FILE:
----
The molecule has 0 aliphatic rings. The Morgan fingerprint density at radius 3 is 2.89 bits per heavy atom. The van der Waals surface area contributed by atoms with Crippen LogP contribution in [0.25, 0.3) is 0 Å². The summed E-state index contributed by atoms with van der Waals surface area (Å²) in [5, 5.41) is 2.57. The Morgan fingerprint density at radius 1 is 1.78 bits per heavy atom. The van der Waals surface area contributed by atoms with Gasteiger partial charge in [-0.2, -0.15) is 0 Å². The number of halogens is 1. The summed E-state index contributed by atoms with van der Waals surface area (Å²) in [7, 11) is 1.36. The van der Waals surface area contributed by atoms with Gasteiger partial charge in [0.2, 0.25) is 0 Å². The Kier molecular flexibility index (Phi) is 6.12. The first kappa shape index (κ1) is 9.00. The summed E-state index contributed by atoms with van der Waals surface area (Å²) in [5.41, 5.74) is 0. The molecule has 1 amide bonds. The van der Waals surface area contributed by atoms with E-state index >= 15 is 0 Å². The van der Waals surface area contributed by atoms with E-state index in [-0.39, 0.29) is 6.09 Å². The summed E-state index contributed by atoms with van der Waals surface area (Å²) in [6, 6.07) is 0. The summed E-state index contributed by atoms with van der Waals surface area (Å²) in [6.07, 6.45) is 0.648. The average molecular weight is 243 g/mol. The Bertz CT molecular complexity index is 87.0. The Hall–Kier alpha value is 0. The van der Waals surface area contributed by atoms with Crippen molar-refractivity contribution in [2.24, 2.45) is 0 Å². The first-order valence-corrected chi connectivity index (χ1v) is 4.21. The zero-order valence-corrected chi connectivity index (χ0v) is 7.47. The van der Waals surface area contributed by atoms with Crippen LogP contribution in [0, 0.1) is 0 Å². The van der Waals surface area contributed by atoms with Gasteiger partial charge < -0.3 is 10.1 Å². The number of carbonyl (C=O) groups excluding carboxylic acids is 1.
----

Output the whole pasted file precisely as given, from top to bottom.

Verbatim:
The molecule has 0 aliphatic rings. The Morgan fingerprint density at radius 3 is 2.89 bits per heavy atom. The van der Waals surface area contributed by atoms with Crippen LogP contribution in [0.25, 0.3) is 0 Å². The summed E-state index contributed by atoms with van der Waals surface area (Å²) in [5, 5.41) is 2.57. The Morgan fingerprint density at radius 1 is 1.78 bits per heavy atom. The van der Waals surface area contributed by atoms with Gasteiger partial charge in [-0.2, -0.15) is 0 Å². The number of halogens is 1. The summed E-state index contributed by atoms with van der Waals surface area (Å²) in [7, 11) is 1.36. The van der Waals surface area contributed by atoms with Gasteiger partial charge in [0.2, 0.25) is 0 Å². The Kier molecular flexibility index (Phi) is 6.12. The first kappa shape index (κ1) is 9.00. The summed E-state index contributed by atoms with van der Waals surface area (Å²) in [5.41, 5.74) is 0. The molecule has 1 amide bonds. The van der Waals surface area contributed by atoms with E-state index >= 15 is 0 Å². The van der Waals surface area contributed by atoms with E-state index in [-0.39, 0.29) is 6.09 Å². The summed E-state index contributed by atoms with van der Waals surface area (Å²) in [6, 6.07) is 0. The summed E-state index contributed by atoms with van der Waals surface area (Å²) in [6.07, 6.45) is 0.648. The average molecular weight is 243 g/mol. The Bertz CT molecular complexity index is 87.0. The Hall–Kier alpha value is 0. The van der Waals surface area contributed by atoms with Crippen molar-refractivity contribution in [2.24, 2.45) is 0 Å². The first-order valence-corrected chi connectivity index (χ1v) is 4.21. The zero-order valence-corrected chi connectivity index (χ0v) is 7.47. The van der Waals surface area contributed by atoms with Crippen LogP contribution in [0, 0.1) is 0 Å². The van der Waals surface area contributed by atoms with Gasteiger partial charge < -0.3 is 10.1 Å². The number of carbonyl (C=O) groups excluding carboxylic acids is 1.